While the 1995 international championship kicked off at Newlands Stadium in Capetown on May 25 between hosts South Africa and reigning 1991 champions Australia; Fiji was consigned to watch the televised match back home; licking their wounds and pride.
The stark reality of the fall began to engulf the nation as the FRU began some soul searching to find solutions to the problem.
As the weight of responsibility began to take hold and the reality of the professional game brushing forward with a rush; the FRU swallowed their pride and allowed wholesale changes to improve the game.
The long held rule of only selecting local players for the national side fell by the wayside as the introduction of New Zealand and Australian bred players made an instant impact playing for the side.
The biggest influence and impact made was the new found confidence in the game brought about by Kiwi technical adviser Brad Johnstone who had proven without a shadow of a doubt that he could bring revival after Fiji’s win over undisputed regional champion Samoa in 1994.
The three year humiliation of defeats by the Samoans was finally washed away with the 20-13 win at Prince Charles Park even though Fiji had failed to qualify for the RWC the following year.
The New Zealand and Australian born Fijians selected into national selection instantly brought depth and cohesion which had been lost through the years of focus on Hong Kong.
The Fijians made better showings in the 1999 and 2003 championships but failing to win berths in the quarterfinals.
Kiwi coaches Brad Johnstone and Mac McCallion had brought back respectability to the Fijian team but failed to fire the imagination of the rugby followers who know that they have what it takes to win; win the big one.
Fiji has the capability of hoisting the golden William Webb Ellis Cup but has been kept out of the groove to prove to the world and themselves that their God given abilities and athleticism can be utilized to win it.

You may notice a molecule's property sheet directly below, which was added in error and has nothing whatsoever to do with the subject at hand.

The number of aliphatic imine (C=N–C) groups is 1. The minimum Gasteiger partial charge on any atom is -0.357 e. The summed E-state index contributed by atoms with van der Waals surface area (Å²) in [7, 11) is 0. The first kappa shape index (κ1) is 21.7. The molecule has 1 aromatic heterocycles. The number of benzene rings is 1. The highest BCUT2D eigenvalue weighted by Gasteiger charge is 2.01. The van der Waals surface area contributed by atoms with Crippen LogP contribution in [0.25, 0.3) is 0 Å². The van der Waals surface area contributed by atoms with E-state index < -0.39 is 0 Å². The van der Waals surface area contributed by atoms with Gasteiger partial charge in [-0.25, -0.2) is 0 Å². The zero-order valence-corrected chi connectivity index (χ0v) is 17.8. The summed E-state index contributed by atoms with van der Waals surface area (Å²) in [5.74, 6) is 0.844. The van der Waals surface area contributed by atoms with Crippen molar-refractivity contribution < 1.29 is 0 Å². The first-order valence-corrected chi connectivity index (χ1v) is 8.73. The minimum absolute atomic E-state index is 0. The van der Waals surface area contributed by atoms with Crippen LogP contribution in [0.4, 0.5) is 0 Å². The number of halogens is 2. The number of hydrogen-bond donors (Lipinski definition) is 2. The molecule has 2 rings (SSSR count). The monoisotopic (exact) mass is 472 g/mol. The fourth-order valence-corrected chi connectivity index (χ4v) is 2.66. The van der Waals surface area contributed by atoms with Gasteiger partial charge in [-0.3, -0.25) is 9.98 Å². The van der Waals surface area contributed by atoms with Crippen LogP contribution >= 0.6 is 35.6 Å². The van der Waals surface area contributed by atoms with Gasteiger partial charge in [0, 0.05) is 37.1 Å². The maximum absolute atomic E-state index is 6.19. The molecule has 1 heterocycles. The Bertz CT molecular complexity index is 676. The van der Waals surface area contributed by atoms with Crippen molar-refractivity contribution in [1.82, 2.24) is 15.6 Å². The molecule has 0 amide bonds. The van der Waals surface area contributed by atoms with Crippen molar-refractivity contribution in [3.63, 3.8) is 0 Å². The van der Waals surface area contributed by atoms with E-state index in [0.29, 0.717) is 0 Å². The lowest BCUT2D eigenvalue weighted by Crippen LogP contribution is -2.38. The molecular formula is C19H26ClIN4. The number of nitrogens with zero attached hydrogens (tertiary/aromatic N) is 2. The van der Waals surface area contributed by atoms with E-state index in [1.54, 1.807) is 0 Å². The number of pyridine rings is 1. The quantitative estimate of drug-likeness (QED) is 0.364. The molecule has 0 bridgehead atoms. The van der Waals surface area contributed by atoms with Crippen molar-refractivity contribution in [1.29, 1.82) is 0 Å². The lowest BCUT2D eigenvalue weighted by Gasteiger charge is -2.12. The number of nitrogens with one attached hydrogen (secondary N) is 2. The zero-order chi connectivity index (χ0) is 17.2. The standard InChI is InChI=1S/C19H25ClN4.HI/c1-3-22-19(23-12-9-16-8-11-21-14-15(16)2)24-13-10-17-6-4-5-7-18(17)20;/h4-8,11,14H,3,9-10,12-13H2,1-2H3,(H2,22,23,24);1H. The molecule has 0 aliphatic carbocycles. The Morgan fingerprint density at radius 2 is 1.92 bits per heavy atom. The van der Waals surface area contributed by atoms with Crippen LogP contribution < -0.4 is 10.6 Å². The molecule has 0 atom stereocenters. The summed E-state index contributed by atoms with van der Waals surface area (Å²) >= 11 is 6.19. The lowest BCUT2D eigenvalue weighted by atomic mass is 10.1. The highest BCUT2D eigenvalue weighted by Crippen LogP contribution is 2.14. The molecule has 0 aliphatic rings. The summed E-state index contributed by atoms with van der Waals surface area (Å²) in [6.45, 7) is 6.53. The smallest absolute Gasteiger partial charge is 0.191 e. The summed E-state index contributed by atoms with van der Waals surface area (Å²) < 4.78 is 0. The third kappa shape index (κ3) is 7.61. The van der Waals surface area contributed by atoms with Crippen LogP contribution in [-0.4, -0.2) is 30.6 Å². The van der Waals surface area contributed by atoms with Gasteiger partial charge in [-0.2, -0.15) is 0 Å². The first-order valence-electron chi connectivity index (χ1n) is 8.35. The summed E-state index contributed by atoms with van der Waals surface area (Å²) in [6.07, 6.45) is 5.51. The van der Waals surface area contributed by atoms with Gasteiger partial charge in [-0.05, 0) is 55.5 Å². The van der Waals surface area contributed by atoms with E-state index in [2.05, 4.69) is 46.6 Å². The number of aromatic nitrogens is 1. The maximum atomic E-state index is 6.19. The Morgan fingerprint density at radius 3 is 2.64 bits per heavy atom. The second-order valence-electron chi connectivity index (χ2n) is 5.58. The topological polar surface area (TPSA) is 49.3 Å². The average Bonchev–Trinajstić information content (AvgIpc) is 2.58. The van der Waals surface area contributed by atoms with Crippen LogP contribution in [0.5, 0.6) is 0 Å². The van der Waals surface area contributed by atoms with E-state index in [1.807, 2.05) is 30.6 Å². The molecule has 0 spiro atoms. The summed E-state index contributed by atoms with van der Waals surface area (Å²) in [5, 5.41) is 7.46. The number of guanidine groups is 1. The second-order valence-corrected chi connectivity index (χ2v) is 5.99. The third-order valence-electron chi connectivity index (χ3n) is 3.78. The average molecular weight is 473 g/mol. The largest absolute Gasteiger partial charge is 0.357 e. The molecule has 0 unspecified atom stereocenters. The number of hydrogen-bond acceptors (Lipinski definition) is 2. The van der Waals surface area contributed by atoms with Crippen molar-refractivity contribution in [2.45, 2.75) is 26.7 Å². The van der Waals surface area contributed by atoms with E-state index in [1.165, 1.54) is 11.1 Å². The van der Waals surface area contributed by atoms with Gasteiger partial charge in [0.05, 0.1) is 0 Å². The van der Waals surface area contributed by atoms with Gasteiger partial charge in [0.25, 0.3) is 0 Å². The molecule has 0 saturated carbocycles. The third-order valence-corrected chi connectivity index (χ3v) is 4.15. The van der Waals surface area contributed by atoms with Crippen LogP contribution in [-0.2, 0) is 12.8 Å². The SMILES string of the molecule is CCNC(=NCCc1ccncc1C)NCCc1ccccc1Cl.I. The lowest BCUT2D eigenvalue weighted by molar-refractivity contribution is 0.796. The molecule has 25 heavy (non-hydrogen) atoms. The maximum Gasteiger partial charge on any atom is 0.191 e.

Coach Ilivasi Tabua has been given the reins to prepare the men and will need to bring stability and hunger to prepare in the best way possible in two months before the first kick off between hosts France and Argentina at the Stade de France on September 7.
There will be no time for hanky pankying because whether we choose to emulate the preparation by the 1987 All Blacks, the strategic Australians or the abundance of coaches by England’s Clive Woodward we need to plough ahead and make the days count.
The Kiwis resolved before the inaugural tournament to be the fittest team, run their opposition off their feet and be the strongest in the set pieces and play a brand of rugby based on reaching excellence.
The Aussies had a lot of fitness but used the cunning of Bob Dwyer in 1991 and strategist Rod McQueen in 1999 to outsmart the other bigger teams in New Zealand, England, France and Wales.
Reigning champions England used a lot of resources in funding a huge contingent of coaches led by Woodward to manage every aspect of the game and with the kicking boots of Jonny Wilkinson clinched the trophy in Australia in 2003.
1999 coach Brad Johnstone believes a month long camp and a bigger personnel staff would be the solution to recover lost time before the French tournament.
We will see what Tabua decides in the two months left before the kickoff in France.
We hope he makes the best decision and we support him all the way.
United behind him and the team we will see the best campaign yet for Fiji.